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Trees and tree preservation order maps

This section of the website is about trees growing on private land. These are the responsibility of the landowner, not the council and the council has no power in these matters, however you do have certain rights under common law.

If a privately owned tree is causing a problem such as root growth damaging your building or vegetation overhanging into your property, you should contact the landowner. If the tree is on land belonging to a Housing Trust or Association you should contact the landlord.

Tree Preservation Orders (TPO)

A Tree Preservation Order is an order made by the Council to protect trees or woodlands if their removal would have a significant impact on the local environment and its enjoyment by the public. To carry out any works on a tree subject to a TPO, an application must be made to the Council.

We make every effort to ensure this information is as accurate as possible, however if you think there is an error or some information is missing please email us.

Copies of Tree Preservation Order legal documents, including a list of trees and a plan are available at a cost of £39.95 each.

If you would like to order a copy of a Tree Preservation Order, please contact us below. Please note this email address should only be used to ascertain information relating to a Tree Preservation Order only. Please include the location of the tree in your email so that the enquiry can be allocated correctly.

 Trees in a conservation area

There are 96 conservation areas in Cheshire West and Chester. They are designated for their special architectural and historic interest and trees within them cannot be worked on without giving the Council prior notice.

We make every effort to ensure this information is as accurate as possible, however if you think there is an error or some information is missing please email us.

Works to protected trees

Any works to trees within a Conservation area or to trees covered by a Tree Preservation Order (TPO) requires consent under the Town and Country Planning Act (1990, and as amended).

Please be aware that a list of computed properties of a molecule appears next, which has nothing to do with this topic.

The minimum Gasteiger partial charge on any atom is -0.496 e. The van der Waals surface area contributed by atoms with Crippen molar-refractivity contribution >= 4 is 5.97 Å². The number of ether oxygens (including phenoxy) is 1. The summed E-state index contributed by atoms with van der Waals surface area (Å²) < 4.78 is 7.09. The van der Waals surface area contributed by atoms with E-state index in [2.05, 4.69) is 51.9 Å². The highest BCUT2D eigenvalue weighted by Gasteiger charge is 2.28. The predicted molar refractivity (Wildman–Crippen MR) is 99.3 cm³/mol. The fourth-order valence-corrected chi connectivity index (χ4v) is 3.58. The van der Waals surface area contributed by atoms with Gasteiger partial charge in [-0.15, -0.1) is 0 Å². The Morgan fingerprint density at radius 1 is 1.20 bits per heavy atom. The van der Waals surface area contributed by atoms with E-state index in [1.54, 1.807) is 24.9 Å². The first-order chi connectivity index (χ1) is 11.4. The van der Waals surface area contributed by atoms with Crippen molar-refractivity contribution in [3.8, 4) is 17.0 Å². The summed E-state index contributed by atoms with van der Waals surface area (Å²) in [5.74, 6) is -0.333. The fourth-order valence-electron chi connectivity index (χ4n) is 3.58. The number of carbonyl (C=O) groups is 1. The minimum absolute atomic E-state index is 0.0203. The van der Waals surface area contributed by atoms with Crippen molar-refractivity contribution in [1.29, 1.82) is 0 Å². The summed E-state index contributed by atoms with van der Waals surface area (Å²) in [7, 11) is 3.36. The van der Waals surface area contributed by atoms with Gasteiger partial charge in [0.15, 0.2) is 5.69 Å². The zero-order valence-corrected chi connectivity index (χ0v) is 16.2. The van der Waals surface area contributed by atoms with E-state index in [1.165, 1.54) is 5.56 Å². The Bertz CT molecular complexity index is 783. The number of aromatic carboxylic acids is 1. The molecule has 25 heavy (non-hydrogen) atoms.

It is an offence to cut down, top, lop, uproot, damage or destroy any protected tree(s) without first obtaining approval. If you wish to undertake felling or any form of pruning to any protected tree you need to complete and submit a tree works application form.

Please note:

  • protection applies to all parts of the tree above ground and below ground equally
  • it is an offence to wilfully prune, uproot, damage or destroy a protected tree
  • failure to follow correct procedures may result in prosecution and a significant fine if it is considered that a tree (or trees) were pruned excessively or removed inappropriately without planning consent/approval

Once your proposals for tree works have been submitted, and the information has been provided to our satisfaction we will write to acknowledge receipt of your application and enclose a proposed tree works notice. All applicants are required to display this notice on site for a period of 14 days. The purpose of the notice is to keep the general public informed of proposed tree works and allow the council to respond to any concerns or enquiries that may arise. The council has a period of six weeks in which to consider those proposals in respect of trees in a conservations area, and eight weeks in respect of trees subject to tree preservation orders.

Trees overhanging boundaries

Your Common Law rights allow you to remove tree branches that cross over your boundary without the need to seek your neighbour's permission. Notifying your neighbour of your intentions is always advisable. However, you must not cross the boundary to remove branches and should not dispose of the branches or any other material from the tree over your fence into your neighbour's garden. Ask your neighbour if they wish to have the material returned to them. If they don't want it, it will be your responsibility to dispose of it. You should also check whether or not the trees are protected as works to cut overhanging branches may require permission.

Trees on development sites

Trees on development sites can be protected by Tree Preservation Orders (TPOs), or by planning conditions attached to the planning permission, or both.

Planning conditions may also require you to plant trees which may then be covered by TPOs. The Order takes effect once the trees are planted. Protection of the trees by planning condition lasts for five years from when the trees were planted. Any work done to those trees would require permission from the local planning authority.

A TPO does not prevent planning permission from being granted, but the planning officer will consider the risk to protected trees when deciding the planning application.


Hedgerow Regulations apply to the removal of countryside hedgerows.  An application may need to be made to the Council to remove a section of a countryside hedgerow. 

The High Hedge Legislation means that any person can complain to the council if their reasonable enjoyment of their property is adversely affected by a high hedge. This includes the blocking of light.  A high hedge is defined as two or more evergreen or semi-evergreen trees or shrubs in a line and at least two metres high.

Further information

For further information on trees such as felling licences, tree health, pests and diseases please see the websites below. 

If you cannot find the answer to your query, please contact the Tree Team in the following ways.

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